Who hasn’t watched Peaky Blinders, The Wire, or played a video game like Dishonored and thought to themselves: “I wanna play that in a tabletop RPG! I wanna be a ne’er-do-well leading a crew of criminals”. Well, Blades in the Dark is that game. Blades in the Dark lets you and your friends put on the skin of a daring and mischievous of a group of scoundrels. In the game, you explore and burgle the cold winding streets of Doskvol, an industrial fantasy city, as you and your crew build your criminal empire. The game presents mechanics and structure to help you put action first and planning second as you work your way to nab the score your crew is eyeing. So grab your trusty set of lock picks, a concealed handgun, and your best disguise, because it’s time for a heist!
About this Review
This review covers the contents of the Blades in the Dark Core Rulebook. The game is created by John Harper and was initially crowdfunded on Kickstarter in 2015. The game is currently in its first and only edition and is published by Evil Hat Productions. This review contains details on the usability & structure of the rulebook, how well the book conveys its setting, how the game’s systems work, and how the game comes together and plays to create a fun tabletop experience for both the players and the Game Masters. There will also be a rating of the game on a scale from one to ten, ten being a perfect score.
Structure of the Rulebook
The core rule book of the Blades in The Dark tabletop RPG is a 6’’ by 9’’ glossy hardcover book. It is 328 pages in length and is divided into well-marked sections that flow in a logical manner. These sections are:
- A 50-page introduction to the basic rules and core mechanics of the game;
- A section roughly 50 pages in length on character creation;
- Another 30 pages outlining the various crews your table can be associated to;
- Roughly 50 more pages detailing the phases of the game. These help guide play by loosely compartmentalizing the game into categories, but more on that latter;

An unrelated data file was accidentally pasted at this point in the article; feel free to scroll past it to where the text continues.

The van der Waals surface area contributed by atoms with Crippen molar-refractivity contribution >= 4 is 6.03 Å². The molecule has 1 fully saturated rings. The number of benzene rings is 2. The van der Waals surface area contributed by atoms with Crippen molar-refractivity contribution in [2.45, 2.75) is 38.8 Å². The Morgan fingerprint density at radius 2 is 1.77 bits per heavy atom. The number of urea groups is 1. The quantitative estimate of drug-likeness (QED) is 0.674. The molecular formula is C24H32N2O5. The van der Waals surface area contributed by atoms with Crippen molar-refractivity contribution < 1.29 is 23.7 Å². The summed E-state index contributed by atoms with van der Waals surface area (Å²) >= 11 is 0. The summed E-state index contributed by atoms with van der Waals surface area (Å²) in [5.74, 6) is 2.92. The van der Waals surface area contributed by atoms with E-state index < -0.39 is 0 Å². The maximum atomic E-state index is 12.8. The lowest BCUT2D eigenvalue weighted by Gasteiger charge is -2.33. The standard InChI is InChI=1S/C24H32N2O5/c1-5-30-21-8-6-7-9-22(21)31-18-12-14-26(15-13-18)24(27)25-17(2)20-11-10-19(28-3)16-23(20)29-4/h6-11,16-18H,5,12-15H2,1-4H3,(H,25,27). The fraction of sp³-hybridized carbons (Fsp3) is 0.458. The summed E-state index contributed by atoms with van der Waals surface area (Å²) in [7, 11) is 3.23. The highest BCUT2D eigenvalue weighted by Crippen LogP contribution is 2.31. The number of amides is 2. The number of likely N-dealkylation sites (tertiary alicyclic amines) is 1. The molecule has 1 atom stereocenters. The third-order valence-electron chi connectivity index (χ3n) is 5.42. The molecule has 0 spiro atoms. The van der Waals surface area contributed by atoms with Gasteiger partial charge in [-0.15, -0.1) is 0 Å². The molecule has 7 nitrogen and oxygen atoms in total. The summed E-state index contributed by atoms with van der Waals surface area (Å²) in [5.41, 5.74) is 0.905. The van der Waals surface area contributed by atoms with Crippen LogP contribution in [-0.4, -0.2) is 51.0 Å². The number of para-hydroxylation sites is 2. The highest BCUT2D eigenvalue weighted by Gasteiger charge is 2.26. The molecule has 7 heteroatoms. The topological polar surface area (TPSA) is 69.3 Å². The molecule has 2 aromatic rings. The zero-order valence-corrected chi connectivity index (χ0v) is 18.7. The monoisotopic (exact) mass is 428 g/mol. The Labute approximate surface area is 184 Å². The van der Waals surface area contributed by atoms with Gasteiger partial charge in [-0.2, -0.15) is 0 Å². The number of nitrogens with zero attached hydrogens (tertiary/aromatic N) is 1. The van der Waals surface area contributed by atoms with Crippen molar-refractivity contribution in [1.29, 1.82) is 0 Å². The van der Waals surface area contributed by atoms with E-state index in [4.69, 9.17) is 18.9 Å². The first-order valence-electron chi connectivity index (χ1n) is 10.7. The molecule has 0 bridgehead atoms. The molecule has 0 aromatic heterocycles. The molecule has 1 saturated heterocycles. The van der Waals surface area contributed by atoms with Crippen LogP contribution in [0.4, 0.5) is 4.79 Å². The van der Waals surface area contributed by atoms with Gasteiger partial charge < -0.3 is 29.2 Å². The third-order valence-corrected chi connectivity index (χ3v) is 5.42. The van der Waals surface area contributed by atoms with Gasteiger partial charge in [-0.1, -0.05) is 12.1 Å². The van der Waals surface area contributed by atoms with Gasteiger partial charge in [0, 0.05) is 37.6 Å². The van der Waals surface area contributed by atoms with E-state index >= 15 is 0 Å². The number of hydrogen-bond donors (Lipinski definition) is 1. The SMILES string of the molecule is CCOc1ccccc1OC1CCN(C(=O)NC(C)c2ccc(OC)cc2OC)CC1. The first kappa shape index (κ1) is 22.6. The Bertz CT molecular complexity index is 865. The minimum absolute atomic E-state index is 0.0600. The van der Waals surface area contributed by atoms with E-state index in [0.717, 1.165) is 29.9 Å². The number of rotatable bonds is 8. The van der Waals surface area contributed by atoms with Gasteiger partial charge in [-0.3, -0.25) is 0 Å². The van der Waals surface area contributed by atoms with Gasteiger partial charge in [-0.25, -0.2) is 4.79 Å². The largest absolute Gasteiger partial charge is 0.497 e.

- A few sections dedicated to Game Masters roughly 50 pages in length on how to run the game and how to make changes to it to suit your table; and
- A large 70-page section on the setting of Doskvol, including maps of the Victorian-inspired city, factions, and random tables for a GMs use.
The rulebook is peppered with full-page grayscale artwork used to supplement the rules or to give a visual example of a character class, location, or non-player character. The book also has a number of diagrams and tables that illustrate the more complex subsystems of the game. There are also tables that condense several pages of rules into a quick summary. The rulebook serves as the sole source material needed for players and Game Masters. The standalone book plus a PDF copy can be purchased from the publisher for a reasonable price of $30 USD. Additional free official resources are also available to you, including the very practical player’s kit that outlines the basics of the game and setting. Other cheat sheets can also be found on the official website.
While the content of the book is divided into clear sections, the first 50 pages or so of the rulebook are difficult to digest. The “basic rules” section tries to equip the reader with a surface-level understanding of the game but attempts to cover too much ground too quickly. At times, it refers to terms or mechanics without explaining them, simply referring to a later section of the book for more details. This left me bouncing back and forth between pages. While I understand that this was done to generate familiarity in the core gameplay loops first, it would have been more pleasant to read and easier to understand if rules were explained as they were presented.